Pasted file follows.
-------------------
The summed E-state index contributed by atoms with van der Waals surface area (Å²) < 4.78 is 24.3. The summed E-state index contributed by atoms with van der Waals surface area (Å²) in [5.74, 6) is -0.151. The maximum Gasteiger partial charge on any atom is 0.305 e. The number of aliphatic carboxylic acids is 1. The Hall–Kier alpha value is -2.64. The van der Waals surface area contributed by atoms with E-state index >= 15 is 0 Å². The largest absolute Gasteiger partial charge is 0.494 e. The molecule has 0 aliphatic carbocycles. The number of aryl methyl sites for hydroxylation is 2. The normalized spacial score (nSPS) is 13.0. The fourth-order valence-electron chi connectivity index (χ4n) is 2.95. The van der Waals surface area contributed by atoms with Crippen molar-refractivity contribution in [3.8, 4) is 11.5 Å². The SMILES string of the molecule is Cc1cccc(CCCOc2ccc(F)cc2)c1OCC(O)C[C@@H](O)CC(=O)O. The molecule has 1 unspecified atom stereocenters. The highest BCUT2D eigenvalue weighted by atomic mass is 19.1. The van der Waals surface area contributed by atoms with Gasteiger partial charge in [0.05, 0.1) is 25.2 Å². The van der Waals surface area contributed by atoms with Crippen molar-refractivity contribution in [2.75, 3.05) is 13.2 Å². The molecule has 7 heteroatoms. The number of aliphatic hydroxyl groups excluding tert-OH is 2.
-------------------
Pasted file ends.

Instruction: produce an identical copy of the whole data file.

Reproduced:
The summed E-state index contributed by atoms with van der Waals surface area (Å²) < 4.78 is 24.3. The summed E-state index contributed by atoms with van der Waals surface area (Å²) in [5.74, 6) is -0.151. The maximum Gasteiger partial charge on any atom is 0.305 e. The number of aliphatic carboxylic acids is 1. The Hall–Kier alpha value is -2.64. The van der Waals surface area contributed by atoms with E-state index >= 15 is 0 Å². The largest absolute Gasteiger partial charge is 0.494 e. The molecule has 0 aliphatic carbocycles. The number of aryl methyl sites for hydroxylation is 2. The normalized spacial score (nSPS) is 13.0. The fourth-order valence-electron chi connectivity index (χ4n) is 2.95. The van der Waals surface area contributed by atoms with Crippen molar-refractivity contribution in [3.8, 4) is 11.5 Å². The SMILES string of the molecule is Cc1cccc(CCCOc2ccc(F)cc2)c1OCC(O)C[C@@H](O)CC(=O)O. The molecule has 1 unspecified atom stereocenters. The highest BCUT2D eigenvalue weighted by atomic mass is 19.1. The van der Waals surface area contributed by atoms with Gasteiger partial charge in [0.05, 0.1) is 25.2 Å². The van der Waals surface area contributed by atoms with Crippen molar-refractivity contribution in [2.75, 3.05) is 13.2 Å². The molecule has 7 heteroatoms. The number of aliphatic hydroxyl groups excluding tert-OH is 2.